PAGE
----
• Raw milk (unpasteurized)

Always wash your hands before handling food. If you have touched an animal or something that may have salmonella, you can transfer it into your food. For example, touching raw chicken and then touching vegetables. Also, watch for food recalls that may contain salmonella.

Symptoms of salmonella begin around 12 to 72 hours after eating a contaminated food and include:

  • Vomiting
  • Abdominal pain
  • Diarrhea
  • Fever
  • Chills
  • Headache

Experiences of Other Moms:

“I was in my 7th month of pregnancy when I developed diarrhea and throwing up for about 24 hours. I tried to take care of myself at home, but called my doctor. He advised me to go straight to the emergency room. I’m glad I went. I was dehydrated very bad and needed IV fluids. They told me the dehydration could send me into early labor.”      Jamey

“Around my 20th week of pregnancy I developed food poisoning. My muscles were achy and I had diarrhea pretty severely. I called my doctor and was told that if my temp stays below 100.4 and I was keeping fluids down that I would be okay. The doctor strongly advised me to drink lots of fluids and rest.”       Carrie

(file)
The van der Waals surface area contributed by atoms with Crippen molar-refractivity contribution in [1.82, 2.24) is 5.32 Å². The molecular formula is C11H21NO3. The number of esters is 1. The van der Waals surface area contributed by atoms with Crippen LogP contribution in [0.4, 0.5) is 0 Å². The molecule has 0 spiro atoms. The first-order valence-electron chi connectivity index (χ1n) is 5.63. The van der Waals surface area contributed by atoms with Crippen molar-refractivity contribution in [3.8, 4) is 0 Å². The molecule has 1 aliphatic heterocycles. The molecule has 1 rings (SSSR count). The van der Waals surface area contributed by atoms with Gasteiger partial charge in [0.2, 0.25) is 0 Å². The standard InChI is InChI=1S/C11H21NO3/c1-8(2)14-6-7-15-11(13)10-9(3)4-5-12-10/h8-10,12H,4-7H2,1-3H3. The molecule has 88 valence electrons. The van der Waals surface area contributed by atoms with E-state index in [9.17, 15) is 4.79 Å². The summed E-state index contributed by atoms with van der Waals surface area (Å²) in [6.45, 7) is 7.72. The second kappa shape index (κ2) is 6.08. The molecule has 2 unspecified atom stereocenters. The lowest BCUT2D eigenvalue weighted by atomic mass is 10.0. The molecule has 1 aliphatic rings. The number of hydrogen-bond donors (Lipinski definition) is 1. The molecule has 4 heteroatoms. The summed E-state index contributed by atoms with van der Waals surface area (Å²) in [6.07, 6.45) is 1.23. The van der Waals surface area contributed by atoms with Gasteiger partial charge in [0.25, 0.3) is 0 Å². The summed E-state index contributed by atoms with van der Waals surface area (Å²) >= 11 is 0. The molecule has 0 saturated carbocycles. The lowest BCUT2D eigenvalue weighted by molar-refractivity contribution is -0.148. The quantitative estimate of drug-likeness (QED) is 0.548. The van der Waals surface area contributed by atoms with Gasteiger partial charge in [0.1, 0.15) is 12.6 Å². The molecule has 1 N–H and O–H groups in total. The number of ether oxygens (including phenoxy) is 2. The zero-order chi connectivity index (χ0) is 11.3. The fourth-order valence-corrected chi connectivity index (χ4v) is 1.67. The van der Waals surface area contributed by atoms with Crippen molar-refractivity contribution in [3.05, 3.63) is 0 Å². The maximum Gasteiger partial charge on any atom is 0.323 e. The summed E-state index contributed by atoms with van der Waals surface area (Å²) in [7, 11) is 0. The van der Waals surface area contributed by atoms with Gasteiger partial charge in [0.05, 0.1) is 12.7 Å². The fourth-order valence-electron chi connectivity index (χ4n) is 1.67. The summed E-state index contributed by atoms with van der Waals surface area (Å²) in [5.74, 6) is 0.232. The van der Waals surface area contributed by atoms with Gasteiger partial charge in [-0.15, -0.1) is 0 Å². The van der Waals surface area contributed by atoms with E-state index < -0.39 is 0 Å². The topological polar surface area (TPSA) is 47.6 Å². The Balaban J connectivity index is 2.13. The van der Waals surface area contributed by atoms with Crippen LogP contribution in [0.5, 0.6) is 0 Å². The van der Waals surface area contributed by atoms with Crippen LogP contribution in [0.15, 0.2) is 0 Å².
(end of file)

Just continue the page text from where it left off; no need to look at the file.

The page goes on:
“I got food poisoning while pregnant and felt like I was going into labor at 32 weeks. I had about 6 hours of vomiting when I started to have contractions. I called my doctor and he told me to increase my fluid intake. I was throwing up everything I ate and I was afraid the baby wasn’t getting any nutrients. The doctor said the baby would be fine. I drank some of that coconut water with electrolytes and felt fine by the next day. The contractions stopped and my baby was fine.”      Marie